The Clever Lil’ Ploys of Ego Leonard
When interviewed he said, “according to you I come from the virtual world, a world that for me represents happiness, solidarity, all green and blossoming, with no rules or limitations.”
No Real Than You Are is an amazing avante garde, digital gallery of the artworks created by Leonard Ego. The realistically painted acrylics speak to the soul of the imaginary 21st Century.
Dutch painter Ego Leonard paints pictures of LEGO minifgs that he IS. The enigmatic artist scours the deepest reaches of minifg explorer “virtual world,” ignoring questions that probe too deeply into the realities of modern minifigicity.
The much loved saying, “No Real Than You Are.” came about when at the Dutch resort of Zandvoort when Leonard was found floating not far from the shore and hauled out of the water. Surprisingly reporters joined the frenzy to find out who this was. Leonard’s work became known worldwide thanks to the well-executed prank imortalising the eight-foot minifg, and sporting the mangled English phrase, “No Real Than You Are.”
No Real Than You Are
If you ask whether the character called Leonard is real, based on your observations that people seem to be acting as though he is so, you will of course be caught by the retort – “No real then you are!”
The artwork is reflexive and rhetorical.
After the staged escapade on the beach, Leonard’s art was a self-reflection where he depicts himself exploring the world and encountering society’s hypocrisies and contradictions. He is Dutch but his work is filled with Americanism and profound criticism of post-9/11 sensibilities, which are laced with alacrity.
Negative Reaction to the EGOtism Exhibitied by Leaonard
However such a clever fellow as Leonard doesn’t need all that attention. In fact, some art critics object to the statements Leonard’s artwork seems to be saying.
Abject Eye is one of these most outspoken critics. “Leonard shouldn’t be getting attention at all! Surely he should be in the toy room where he is meant to be.”
When his fans argued that this seemed to be talking down to the 8 foot chap, Eye replied at length.
“Let’s look at some of these “artworks” to see what this outlandish plastic chap is saying. The Money Laundrette. Indeed what would a plastic chap like Leonard know about laundered money? Why we don’t talk with children and toys about serious matters such as dealing with money. Let the adults deal with these things that’s what I say. We are the ones who really know what to do with money.”
Undeterred, Leonard’s supporters argued that adults seem to be ruining the world with their addiction to money.
But Abject Eye was there at the ready …”Prosperity – there you are! What would a plastic chap know about how the world really works? A rabbit being dragged along in a cart chased by a rat? See that? A rabbit being dragged along and being chased by a curious rat. Well I never! Makes no sense to me. sigh Is he saying something?”
“Now I like the one that’s called Bragging. It’s Not Bragging If It’s True? Of course it’s not bragging if it’s true! Does he want a degree for that or something? And Starbucks. What about Starbucks? Starbucks is everywhere. Why, it’s a corporate success and that’s life. So Star Bucks? So what!”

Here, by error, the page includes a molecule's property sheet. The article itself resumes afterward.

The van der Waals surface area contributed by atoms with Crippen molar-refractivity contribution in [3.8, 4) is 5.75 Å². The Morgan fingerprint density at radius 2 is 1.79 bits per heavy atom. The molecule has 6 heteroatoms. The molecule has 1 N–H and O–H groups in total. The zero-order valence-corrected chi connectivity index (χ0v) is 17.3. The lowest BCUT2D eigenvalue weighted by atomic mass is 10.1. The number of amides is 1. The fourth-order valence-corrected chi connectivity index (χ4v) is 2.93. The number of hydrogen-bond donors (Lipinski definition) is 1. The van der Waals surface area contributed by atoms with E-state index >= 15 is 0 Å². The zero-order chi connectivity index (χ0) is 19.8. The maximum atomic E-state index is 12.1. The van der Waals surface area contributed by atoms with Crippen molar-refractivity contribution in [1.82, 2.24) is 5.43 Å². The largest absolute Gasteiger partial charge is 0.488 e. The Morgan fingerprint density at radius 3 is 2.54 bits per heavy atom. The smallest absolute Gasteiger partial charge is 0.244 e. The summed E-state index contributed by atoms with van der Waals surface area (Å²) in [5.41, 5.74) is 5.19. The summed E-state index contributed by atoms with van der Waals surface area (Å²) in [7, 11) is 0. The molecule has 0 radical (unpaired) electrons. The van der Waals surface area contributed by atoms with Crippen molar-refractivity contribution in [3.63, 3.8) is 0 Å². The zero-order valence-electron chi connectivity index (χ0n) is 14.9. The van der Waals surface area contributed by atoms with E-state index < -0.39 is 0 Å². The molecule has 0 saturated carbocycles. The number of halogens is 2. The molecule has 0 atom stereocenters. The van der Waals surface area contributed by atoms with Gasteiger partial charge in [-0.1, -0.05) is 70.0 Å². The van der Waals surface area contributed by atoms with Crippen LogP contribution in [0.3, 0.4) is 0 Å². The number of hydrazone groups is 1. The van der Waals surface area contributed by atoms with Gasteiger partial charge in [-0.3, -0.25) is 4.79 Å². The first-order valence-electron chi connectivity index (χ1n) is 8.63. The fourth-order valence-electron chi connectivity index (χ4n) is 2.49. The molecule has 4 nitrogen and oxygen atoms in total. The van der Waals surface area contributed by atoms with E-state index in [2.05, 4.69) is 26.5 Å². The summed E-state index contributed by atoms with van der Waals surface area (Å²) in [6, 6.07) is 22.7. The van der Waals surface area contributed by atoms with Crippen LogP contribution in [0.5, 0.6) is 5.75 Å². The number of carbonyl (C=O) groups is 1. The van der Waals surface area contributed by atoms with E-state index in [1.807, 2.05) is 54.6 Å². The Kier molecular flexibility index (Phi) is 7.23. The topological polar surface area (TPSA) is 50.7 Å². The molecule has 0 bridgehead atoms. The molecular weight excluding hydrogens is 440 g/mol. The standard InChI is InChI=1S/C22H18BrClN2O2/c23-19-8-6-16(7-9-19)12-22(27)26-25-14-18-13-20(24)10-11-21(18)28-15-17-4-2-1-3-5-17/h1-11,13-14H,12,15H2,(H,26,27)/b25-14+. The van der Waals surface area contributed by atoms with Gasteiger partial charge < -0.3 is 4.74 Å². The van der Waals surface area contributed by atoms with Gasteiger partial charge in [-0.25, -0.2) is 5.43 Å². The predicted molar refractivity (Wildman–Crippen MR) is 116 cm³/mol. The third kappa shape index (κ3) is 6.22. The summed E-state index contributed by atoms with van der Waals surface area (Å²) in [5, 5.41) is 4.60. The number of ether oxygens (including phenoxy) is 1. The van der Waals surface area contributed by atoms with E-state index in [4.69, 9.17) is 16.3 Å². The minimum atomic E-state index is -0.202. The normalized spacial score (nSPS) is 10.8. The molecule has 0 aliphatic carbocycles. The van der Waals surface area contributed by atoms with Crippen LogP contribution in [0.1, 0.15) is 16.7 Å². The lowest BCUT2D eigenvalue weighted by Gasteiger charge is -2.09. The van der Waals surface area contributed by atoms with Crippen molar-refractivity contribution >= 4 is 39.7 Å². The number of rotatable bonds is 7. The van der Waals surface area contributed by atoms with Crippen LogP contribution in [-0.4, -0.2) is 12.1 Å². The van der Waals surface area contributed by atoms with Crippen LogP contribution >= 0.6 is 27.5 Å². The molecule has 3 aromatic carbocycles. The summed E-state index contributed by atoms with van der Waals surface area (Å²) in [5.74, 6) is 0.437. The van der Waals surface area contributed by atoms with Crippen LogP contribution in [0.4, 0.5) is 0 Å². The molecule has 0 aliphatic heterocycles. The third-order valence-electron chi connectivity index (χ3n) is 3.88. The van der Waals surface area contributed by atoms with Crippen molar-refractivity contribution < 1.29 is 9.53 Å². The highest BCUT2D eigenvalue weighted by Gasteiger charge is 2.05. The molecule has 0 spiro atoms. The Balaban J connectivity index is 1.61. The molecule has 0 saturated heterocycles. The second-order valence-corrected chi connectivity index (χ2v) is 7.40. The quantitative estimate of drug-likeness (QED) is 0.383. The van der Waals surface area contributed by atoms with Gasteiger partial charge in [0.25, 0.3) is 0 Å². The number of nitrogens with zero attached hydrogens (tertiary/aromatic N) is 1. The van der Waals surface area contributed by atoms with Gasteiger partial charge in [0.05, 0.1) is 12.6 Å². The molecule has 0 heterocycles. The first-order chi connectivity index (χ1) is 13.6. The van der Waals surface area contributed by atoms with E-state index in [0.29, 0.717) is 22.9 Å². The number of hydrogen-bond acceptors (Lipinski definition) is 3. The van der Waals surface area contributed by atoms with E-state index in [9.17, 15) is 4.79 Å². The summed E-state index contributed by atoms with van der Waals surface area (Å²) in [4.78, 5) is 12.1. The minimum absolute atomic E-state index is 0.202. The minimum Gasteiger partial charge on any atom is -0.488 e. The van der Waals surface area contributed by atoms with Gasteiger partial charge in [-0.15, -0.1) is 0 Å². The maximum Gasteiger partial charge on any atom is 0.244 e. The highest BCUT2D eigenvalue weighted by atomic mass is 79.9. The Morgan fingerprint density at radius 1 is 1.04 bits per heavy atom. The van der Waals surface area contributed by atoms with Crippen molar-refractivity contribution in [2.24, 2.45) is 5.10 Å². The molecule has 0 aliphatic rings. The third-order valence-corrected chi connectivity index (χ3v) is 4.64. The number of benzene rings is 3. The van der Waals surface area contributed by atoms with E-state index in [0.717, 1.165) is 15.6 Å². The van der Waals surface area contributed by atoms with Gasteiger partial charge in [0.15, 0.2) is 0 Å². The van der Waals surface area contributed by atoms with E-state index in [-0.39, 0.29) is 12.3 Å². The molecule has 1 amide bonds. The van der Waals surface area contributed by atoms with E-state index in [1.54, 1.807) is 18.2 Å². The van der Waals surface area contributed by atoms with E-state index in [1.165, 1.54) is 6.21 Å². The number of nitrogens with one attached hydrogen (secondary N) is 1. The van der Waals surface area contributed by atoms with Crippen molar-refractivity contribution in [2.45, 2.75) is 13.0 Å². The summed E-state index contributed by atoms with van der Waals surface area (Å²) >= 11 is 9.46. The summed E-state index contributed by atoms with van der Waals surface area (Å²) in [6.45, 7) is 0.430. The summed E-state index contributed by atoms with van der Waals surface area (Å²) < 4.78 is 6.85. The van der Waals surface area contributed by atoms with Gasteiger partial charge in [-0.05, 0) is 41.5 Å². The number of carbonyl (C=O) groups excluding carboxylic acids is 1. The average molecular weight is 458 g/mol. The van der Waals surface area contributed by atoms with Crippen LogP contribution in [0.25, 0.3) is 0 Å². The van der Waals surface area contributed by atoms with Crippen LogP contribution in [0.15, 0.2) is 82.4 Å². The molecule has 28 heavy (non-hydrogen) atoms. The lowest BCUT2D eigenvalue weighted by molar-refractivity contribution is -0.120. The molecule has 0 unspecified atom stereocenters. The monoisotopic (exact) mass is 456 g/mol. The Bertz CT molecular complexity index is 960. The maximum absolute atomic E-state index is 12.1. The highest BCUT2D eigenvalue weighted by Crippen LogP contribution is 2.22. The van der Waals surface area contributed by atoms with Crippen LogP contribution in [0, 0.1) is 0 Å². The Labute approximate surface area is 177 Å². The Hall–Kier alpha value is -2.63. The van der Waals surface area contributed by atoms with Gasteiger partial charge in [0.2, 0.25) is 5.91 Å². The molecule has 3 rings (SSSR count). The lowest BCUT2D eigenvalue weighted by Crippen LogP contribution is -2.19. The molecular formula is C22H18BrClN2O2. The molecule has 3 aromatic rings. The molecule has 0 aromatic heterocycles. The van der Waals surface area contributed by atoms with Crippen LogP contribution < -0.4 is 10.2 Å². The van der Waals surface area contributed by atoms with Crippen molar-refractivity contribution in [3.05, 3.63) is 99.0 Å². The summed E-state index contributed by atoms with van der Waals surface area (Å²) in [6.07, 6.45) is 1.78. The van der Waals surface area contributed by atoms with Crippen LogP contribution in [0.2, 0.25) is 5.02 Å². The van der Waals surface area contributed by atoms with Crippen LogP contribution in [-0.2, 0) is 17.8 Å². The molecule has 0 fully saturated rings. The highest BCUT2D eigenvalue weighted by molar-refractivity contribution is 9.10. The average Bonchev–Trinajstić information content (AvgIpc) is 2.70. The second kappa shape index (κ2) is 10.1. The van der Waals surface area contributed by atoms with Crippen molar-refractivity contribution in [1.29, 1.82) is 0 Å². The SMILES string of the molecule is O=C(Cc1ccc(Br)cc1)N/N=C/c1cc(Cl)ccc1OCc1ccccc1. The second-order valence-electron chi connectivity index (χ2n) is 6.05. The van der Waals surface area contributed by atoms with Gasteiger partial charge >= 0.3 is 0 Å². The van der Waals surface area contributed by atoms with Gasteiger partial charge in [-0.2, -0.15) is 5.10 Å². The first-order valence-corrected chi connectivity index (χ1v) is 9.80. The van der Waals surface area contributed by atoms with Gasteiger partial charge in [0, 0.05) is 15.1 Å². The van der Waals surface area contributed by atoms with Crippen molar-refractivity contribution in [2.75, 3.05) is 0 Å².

It’s the painting called Conceit that has me bluffed! What could this little plastic fella be saying about a man dressed in work clothes strapped to – an oil rig. Or something? He seems often to be saying something about oil. Look at the guy from the Middle East in Red Ascent; we get to work and they’ve got the key? Is that it? How could that be it? hrmmph Nonsense I say.”
Super Realism with a Humorous Twist
In the days of the old Spanish masters, painters painted to capture reality. Their tools were canvases and oils, and they masterfully stroked an illusion that captured either exact reality or commissioned hopefulness. Back in the days when oils were oils, and that meant you had something to paint with – reality was more or less reality, if you turned a blind eye to the manipulations of Royalty.
In today’s modern switched on connected world, “Oils ain’t Oils!” And nobody is sure about reality – real, imagined, virtual or otherwise.
McLuhan claims the “medium is the message“, and Shakespeare claimed that “All of the wold is a stage“. However Leonard might be proclaiming, not through the medium of Lego, but through the medium of Acrylic mimicking the play world of Lego, that time has come to find tools (extensions to thinking) that can deal with the mixed up double message of hyper reality and artificiality of layered hyper-reality.
Appealing to a Sense of Play
Leonard’s work can be interpreted from many levels. On the surface it is fun, and his depiction of Conceit could rival the best Batman movie for the “tied him to the railroad track”, appeal to overacted melodrama. On onother level, the questions he is asking represent a deep analysis of International politics.
The break through, avante garde value of Leonard’s work is that he used a medium dear to the hearts of all gender and ages. The illusory artistic world Leonard has created is an entry point for children to begin their journey towards a personal aesthetic. It is also an entry point for teachers and gallery curators to dialogue with children about the serious side of art, while still apealing to ther sense of play.
- Baichtal,J & Meno,J. (2011) The Cult of LEGO. Safari Books.
- LEGO a Toy or a Serious Thinking Extender?
- No Real Than You ST.ART Online Gallery
- Lego a Toy? Or a Serious Thinking Extender
Copyright Jo Murphy